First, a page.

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At its annual meeting on Tuesday night, chamber chief executive Ann Lockhart said the board was ''part-way'' into lobbying the Government to allow a ''visitor levy'' to be applied in the area.
Mrs Lockhart said she and chamber chairman Charlie Phillips, the only members to date of the Chamber governance group, had discussed the levy with Prime Minister John Key earlier this year and he was ''open to the idea''.
For it to happen, as in Stewart Island's case, where a $5 visitor levy was introduced last year, Parliament needs to approve a legislative change.
However, a spokeswoman for Mr Key told the Otago Daily Times ''at this stage we have no plans to review that legislation''.
''Local councils have a range of options available under the Local Government Act 2002, such as targeted rates, to raise funds for things such as visitor infrastructure.
''We will continue to discuss the full range of funding options with the parties.''
Mrs Lockhart said despite the idea of a visitor levy being discussed numerous times over many years, the chamber's proposal was in its infancy.
It was one option mooted by the council in June to help fund the $60 million convention centre and the chamber board believed it was a ''painless way'' to raise funds for a variety of infrastructure, which could include the convention centre, easing the burden on ratepayers.
She told members on Tuesday night it would be a ''user pays'' system.
Yesterday, Mrs Lockhart said there were overseas models Queenstown could look to copy, which could include adding ''a few extra dollars'' to accommodation.
There have been no formal discussions with the Queenstown Lakes District Council to date, Mrs Lockhart said.
''There's a lot of work to be done with investigations [but] if we don't ask the question, then we don't get the answer.''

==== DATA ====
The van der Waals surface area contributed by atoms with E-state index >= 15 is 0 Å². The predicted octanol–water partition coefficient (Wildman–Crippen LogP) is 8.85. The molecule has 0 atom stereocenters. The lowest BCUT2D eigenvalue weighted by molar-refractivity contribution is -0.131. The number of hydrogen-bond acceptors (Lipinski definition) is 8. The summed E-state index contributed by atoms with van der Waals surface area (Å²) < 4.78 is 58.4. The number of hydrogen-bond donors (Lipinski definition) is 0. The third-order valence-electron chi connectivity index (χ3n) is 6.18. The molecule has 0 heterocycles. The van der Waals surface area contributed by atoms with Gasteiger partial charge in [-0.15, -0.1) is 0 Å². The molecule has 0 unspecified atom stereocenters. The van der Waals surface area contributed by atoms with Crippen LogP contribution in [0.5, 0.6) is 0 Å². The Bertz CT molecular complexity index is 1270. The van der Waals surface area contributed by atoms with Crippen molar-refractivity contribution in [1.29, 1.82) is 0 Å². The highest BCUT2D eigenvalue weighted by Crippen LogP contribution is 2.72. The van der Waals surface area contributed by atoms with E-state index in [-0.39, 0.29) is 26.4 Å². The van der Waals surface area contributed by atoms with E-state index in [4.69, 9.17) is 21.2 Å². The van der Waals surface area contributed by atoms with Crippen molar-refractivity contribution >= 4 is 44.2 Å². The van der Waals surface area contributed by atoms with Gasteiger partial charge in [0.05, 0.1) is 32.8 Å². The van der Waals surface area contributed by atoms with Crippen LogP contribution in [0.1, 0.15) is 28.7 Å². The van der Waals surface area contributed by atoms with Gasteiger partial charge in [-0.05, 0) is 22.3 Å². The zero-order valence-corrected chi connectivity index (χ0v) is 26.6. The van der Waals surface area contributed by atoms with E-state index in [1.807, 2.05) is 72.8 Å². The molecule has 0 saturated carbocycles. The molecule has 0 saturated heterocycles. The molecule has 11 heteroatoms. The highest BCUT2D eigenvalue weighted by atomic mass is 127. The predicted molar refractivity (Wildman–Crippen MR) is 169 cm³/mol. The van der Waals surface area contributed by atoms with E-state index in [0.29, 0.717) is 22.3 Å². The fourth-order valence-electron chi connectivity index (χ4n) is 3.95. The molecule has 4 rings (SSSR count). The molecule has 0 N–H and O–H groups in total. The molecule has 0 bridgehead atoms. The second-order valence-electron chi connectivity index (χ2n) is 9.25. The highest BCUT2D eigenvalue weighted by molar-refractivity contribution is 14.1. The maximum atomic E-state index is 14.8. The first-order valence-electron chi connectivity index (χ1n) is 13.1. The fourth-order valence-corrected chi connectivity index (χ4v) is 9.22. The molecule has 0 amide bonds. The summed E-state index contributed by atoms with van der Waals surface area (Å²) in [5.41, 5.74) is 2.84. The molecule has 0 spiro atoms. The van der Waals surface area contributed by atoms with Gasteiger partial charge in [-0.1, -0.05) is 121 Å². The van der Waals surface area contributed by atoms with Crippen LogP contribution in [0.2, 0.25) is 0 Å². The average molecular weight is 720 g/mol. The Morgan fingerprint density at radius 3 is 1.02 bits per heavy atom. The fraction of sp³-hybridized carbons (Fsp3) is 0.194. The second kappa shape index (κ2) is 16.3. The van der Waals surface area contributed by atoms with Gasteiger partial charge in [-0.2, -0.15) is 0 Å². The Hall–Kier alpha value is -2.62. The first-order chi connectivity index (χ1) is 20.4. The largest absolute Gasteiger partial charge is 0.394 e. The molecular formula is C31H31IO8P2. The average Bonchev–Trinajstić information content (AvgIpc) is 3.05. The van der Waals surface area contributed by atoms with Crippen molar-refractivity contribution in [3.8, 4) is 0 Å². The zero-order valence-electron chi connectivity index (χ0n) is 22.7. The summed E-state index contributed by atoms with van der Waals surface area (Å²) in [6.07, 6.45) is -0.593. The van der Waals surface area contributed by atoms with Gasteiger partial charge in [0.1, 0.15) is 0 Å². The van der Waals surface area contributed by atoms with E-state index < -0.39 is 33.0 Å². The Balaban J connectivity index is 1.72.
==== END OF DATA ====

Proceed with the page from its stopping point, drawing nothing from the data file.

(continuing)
Queenstown Lakes Mayor Vanessa van Uden said the council would do whatever it could to help, provided it was what the community wanted.
Part of the discussion was to see if the idea was feasible.
''If it's not going to go anywhere, it's important we get that answer quite early.
''There's no point in this dragging on for years and years and spending hundreds of thousands of dollars if the answer's going to be 'no'.''
New Clutha-Southland MP Todd Barclay said he understood the chamber had been ''pushing for a visitor levy for some time'' and was ''obviously keen'' to discuss it.
''It's still early days, it's unclear exactly what the proposal is and I am still in the process of forming my view,'' he said.
Hotel Council Queenstown spokeswoman Penny Clark said the hotel council supported a visitor levy, but ''it's got to be fair''.
''It can't just be accommodation people that have got to take it on board.
''It's challenging for the economic brains of this town to think through how we're going to go about it.''
For the year ended September 2014 guest nights in Queenstown rose 8.5% to 2,952,161.
• International guest nights rose 8.7% to 1,930,558
• Domestic guest nights rose 8.2% to 1,021,603.
• The average length of stay rose from 2.6 nights to 2.63 nights
• Overall occupancy increased from 54.7% to 58.8%
Source: Statistics NZ commercial accommodation monitor